4. I wanted him to go to a hospital that was more familiar in dealing with this type of problem.. He was sent from a country hospital that didn’t know what they were dealing with.

  5. It is so disheartening to be in desperate need of moving an ill, elderly loved one out of a facility that starves, medically neglects, coerces, and otherwise mentally and emotionally abuses them. FL DCF falsifys their reports when they do show up. The LTCO has no staff. ACHA takes literally months to respond. People that are supposedly hospital Patient Advocates and Social Services only serve as risk managers and real estate agents for facilities owned by cronies of elected officials….
    Old friends keep telling you “Call DCF” when you have begged that and every other applicable state and federal agency for help. Because such mental gymnastics and denial are required for them to just chalk up your loved one’s suffering as acceptable.
    Then while getting all your ducks in a row you run across whatever attorney websites and blogs, call every elder attorney in the region, get blown off by some lawyers that could save your loved one with five minutes of their expertise, and the message is clear. Your beloved will die a terrible, unnecessary death unless you can instantly write a $5000, maybe $15, 000 check.
    No local or state law enforcement agency will initiate an investigation even into their financial exploitation of tens of thousands of dollars. They refuse to take statements or submit reports about any criminal act or behavior on the part of hospital or facility administration and staff. They even say, “We can’t go in there” when the victim and witnesses are very anxious to make statements and offer evidence of criminal abide and neglect.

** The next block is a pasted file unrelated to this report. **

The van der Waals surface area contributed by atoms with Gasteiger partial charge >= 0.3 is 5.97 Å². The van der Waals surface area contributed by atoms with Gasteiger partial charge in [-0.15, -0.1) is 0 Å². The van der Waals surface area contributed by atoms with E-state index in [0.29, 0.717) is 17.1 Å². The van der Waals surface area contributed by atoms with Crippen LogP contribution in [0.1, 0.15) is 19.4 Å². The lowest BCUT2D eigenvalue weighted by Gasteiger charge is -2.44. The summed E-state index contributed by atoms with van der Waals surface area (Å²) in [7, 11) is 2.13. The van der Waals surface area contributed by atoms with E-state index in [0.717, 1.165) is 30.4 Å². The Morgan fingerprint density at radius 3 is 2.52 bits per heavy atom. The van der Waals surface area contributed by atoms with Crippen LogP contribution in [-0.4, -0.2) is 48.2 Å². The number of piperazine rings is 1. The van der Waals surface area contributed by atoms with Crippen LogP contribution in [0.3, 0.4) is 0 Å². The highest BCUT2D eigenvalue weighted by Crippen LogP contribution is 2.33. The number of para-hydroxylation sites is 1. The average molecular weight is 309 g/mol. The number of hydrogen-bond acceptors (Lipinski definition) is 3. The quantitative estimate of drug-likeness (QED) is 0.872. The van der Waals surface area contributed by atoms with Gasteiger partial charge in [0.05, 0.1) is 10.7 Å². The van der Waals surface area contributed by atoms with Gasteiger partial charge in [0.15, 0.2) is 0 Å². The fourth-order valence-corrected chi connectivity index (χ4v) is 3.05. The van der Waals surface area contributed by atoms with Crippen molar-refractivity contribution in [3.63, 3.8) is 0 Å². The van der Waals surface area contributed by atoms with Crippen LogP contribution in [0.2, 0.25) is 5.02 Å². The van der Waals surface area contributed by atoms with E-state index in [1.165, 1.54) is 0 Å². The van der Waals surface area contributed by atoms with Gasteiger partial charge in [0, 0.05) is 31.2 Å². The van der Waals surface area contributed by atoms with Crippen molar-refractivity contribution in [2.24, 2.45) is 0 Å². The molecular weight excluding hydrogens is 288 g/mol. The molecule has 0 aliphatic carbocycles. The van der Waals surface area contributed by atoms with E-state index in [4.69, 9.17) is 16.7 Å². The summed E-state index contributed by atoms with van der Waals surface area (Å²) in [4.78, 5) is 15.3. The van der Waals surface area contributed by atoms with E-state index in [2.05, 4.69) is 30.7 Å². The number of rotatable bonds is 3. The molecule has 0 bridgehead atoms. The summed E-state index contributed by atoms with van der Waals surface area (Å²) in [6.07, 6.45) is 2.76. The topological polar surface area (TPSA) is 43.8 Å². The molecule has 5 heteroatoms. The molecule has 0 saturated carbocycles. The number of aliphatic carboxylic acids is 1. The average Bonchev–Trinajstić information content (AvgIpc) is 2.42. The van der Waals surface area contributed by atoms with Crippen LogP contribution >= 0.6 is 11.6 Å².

The nightmare never ends, because even after what is likely a probable act of murder and definitely multiple acts of depraved indifference resulting in death, you can’t even retain an attorney to sue them and get the remaining spouse at least somewhat made whole in just dollars. You find out that the Florida Legislature has collectively, compliantly capped every possible insurance requirement for who are essentially rackateers and frequently national REIT’s running as many locations as possible, strictly in the service of their bottom line.
    Enough. Deaf ears and pearls before swine, right??

    Question: Which statute, administrative rule, etc, provides for the transfer away from a dangerous facility to another, provided of course that a bed is open there? Don’t tell me to call ANYONE that will not or cannot answer that specific question for me. My daddy is dead, but a dear friend’s mother is in big trouble where she is. No time for rabbit holes. Thank you for the use of this echo chamber, though. Maybe posting here will blip the right radar. ❤
    p.s. Anyone who can advise, or that I can help in any way is invited to hit me up on Messenger. Look for the profile pic of Lady Liberty covering her face in shame. 😒